Shell Oil said Thursday that it would try - again - to drill for oil in the Chukchi Sea off Alaska’s Arctic coast, where last year ice and late permits forced its rigs to abandon the area without completing a well.
Shell said it had not made a final decision about drilling next summer, but it said that it would file an updated exploration plan with the Interior Department in the next couple of weeks. Its new program will limit drilling to the Chukchi Sea and postpone plans to drill in the Beaufort Sea as well. The company said that it would lease Transocean’s Polar Pioneer drilling rig as well as the Noble Discoverer rig it used earlier.
“Our decision to resume exploration will be driven by our readiness to do so safely, not by the need to meet arbitrary timelines,” said Shell spokesman Curtis Smith.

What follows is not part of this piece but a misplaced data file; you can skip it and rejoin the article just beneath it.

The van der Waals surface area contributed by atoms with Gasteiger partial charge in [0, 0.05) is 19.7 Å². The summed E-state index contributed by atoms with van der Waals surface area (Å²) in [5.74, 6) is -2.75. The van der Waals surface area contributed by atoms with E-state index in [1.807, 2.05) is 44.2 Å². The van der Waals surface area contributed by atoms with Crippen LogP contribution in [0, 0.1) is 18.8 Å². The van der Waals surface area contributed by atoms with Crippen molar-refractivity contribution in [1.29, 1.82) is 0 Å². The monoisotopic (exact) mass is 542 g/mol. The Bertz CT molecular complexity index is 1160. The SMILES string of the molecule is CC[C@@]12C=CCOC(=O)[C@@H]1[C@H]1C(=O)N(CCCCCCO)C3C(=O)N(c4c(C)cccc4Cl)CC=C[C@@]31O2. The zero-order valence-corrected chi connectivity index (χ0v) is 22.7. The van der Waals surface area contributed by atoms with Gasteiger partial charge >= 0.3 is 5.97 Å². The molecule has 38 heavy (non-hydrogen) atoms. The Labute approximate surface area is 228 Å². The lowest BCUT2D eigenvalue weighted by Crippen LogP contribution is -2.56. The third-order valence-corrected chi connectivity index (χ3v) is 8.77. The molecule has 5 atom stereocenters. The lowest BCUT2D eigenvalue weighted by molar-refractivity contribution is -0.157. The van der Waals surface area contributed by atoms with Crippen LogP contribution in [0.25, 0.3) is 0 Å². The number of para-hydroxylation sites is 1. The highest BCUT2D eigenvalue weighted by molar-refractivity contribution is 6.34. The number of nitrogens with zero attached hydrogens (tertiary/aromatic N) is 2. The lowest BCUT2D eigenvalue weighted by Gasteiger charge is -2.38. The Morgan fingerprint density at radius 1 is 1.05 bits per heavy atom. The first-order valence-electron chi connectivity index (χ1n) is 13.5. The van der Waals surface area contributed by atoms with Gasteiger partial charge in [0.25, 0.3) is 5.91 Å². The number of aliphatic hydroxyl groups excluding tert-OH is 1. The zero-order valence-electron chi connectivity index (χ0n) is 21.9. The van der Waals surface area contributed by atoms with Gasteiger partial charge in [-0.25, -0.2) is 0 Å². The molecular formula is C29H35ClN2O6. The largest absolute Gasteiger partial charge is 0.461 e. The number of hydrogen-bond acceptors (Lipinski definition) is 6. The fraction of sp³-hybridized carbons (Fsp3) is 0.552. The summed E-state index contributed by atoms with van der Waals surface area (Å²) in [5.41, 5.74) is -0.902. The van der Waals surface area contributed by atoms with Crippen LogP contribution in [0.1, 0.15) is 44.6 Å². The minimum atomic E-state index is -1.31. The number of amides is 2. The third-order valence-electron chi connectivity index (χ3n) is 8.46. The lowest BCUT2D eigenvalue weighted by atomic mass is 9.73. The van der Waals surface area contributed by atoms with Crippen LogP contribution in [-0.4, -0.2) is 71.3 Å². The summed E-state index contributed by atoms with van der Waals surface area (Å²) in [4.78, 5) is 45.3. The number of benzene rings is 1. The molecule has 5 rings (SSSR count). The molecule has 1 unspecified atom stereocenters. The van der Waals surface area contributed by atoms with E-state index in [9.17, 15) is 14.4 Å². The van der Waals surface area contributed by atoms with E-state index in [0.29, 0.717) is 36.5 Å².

Shell’s effort to drill in the Chukchi Sea is an expensive, long-running saga. Shell has spent several years and nearly $5 billion to buy leases, fight environmental groups in court, and prepare to drill in an area about 70 miles off the Alaska coast.
In the summer of 2012, however, Shell was thwarted by ice and trouble meeting permitting standards. Later, on its way to a warm water port, one of Shell’s drill ships, the Kulluk, ran aground and later needed repairs.
“Just because they have a new piece of equipment, that’s not evidence that they’re going to have any fewer problems than they had in 2012,” said Lois Epstein, the Arctic program director for the Wilderness Society. “The environment is still very hazardous and risky.”
Shell also had trouble obtaining an air permit from the Environmental Protection Agency for the emissions from the drill ships. Shell paid $1.1 million in fines for air quality violations.
But in 2012, Sen. Lisa Murkowski, R-Alaska, a supporter of expanded drilling on federal lands and waters, attached a rider to the Interior appropriations bill that moved authority for the air permit to Interior’s Bureau of Ocean Energy Management.
A spokesman for Murkowski, Robert Dillon, said that Interior already had air permitting authority for offshore drilling in the Gulf of Mexico and that Murkowski “felt DOI could do a better job without any loss of protection.”